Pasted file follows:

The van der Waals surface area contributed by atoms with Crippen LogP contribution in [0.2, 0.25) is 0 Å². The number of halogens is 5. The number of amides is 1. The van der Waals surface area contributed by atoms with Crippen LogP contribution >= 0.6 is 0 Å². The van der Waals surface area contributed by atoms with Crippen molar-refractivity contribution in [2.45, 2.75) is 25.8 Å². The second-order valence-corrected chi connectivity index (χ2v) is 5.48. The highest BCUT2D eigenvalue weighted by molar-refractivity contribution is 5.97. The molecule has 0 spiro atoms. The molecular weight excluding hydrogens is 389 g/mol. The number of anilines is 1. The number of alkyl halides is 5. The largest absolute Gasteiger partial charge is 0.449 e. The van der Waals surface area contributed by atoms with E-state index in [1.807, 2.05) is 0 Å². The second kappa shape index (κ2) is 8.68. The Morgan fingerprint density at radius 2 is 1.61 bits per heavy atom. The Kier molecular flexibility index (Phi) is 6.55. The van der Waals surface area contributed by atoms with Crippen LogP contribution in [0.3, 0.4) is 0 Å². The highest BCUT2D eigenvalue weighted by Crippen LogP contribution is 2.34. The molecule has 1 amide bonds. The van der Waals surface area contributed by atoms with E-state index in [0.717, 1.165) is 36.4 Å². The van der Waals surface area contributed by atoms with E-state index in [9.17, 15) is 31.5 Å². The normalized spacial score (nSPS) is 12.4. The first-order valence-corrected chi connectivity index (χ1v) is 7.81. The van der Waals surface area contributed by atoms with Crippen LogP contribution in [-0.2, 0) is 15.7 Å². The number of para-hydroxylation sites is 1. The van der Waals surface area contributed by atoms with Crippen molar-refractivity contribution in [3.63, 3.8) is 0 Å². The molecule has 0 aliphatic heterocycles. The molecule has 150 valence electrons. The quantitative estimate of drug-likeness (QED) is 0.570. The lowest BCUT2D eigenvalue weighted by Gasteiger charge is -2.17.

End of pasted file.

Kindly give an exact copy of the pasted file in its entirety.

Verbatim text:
The van der Waals surface area contributed by atoms with Crippen LogP contribution in [0.2, 0.25) is 0 Å². The number of halogens is 5. The number of amides is 1. The van der Waals surface area contributed by atoms with Crippen LogP contribution >= 0.6 is 0 Å². The van der Waals surface area contributed by atoms with Crippen molar-refractivity contribution in [2.45, 2.75) is 25.8 Å². The second-order valence-corrected chi connectivity index (χ2v) is 5.48. The highest BCUT2D eigenvalue weighted by molar-refractivity contribution is 5.97. The molecule has 0 spiro atoms. The molecular weight excluding hydrogens is 389 g/mol. The number of anilines is 1. The number of alkyl halides is 5. The largest absolute Gasteiger partial charge is 0.449 e. The van der Waals surface area contributed by atoms with E-state index in [1.807, 2.05) is 0 Å². The second kappa shape index (κ2) is 8.68. The Morgan fingerprint density at radius 2 is 1.61 bits per heavy atom. The Kier molecular flexibility index (Phi) is 6.55. The van der Waals surface area contributed by atoms with Crippen LogP contribution in [0.3, 0.4) is 0 Å². The highest BCUT2D eigenvalue weighted by Crippen LogP contribution is 2.34. The molecule has 1 amide bonds. The van der Waals surface area contributed by atoms with E-state index in [0.717, 1.165) is 36.4 Å². The van der Waals surface area contributed by atoms with E-state index in [9.17, 15) is 31.5 Å². The normalized spacial score (nSPS) is 12.4. The first-order valence-corrected chi connectivity index (χ1v) is 7.81. The van der Waals surface area contributed by atoms with Crippen LogP contribution in [-0.2, 0) is 15.7 Å². The number of para-hydroxylation sites is 1. The van der Waals surface area contributed by atoms with Crippen molar-refractivity contribution in [3.63, 3.8) is 0 Å². The molecule has 0 aliphatic heterocycles. The molecule has 150 valence electrons. The quantitative estimate of drug-likeness (QED) is 0.570. The lowest BCUT2D eigenvalue weighted by Gasteiger charge is -2.17.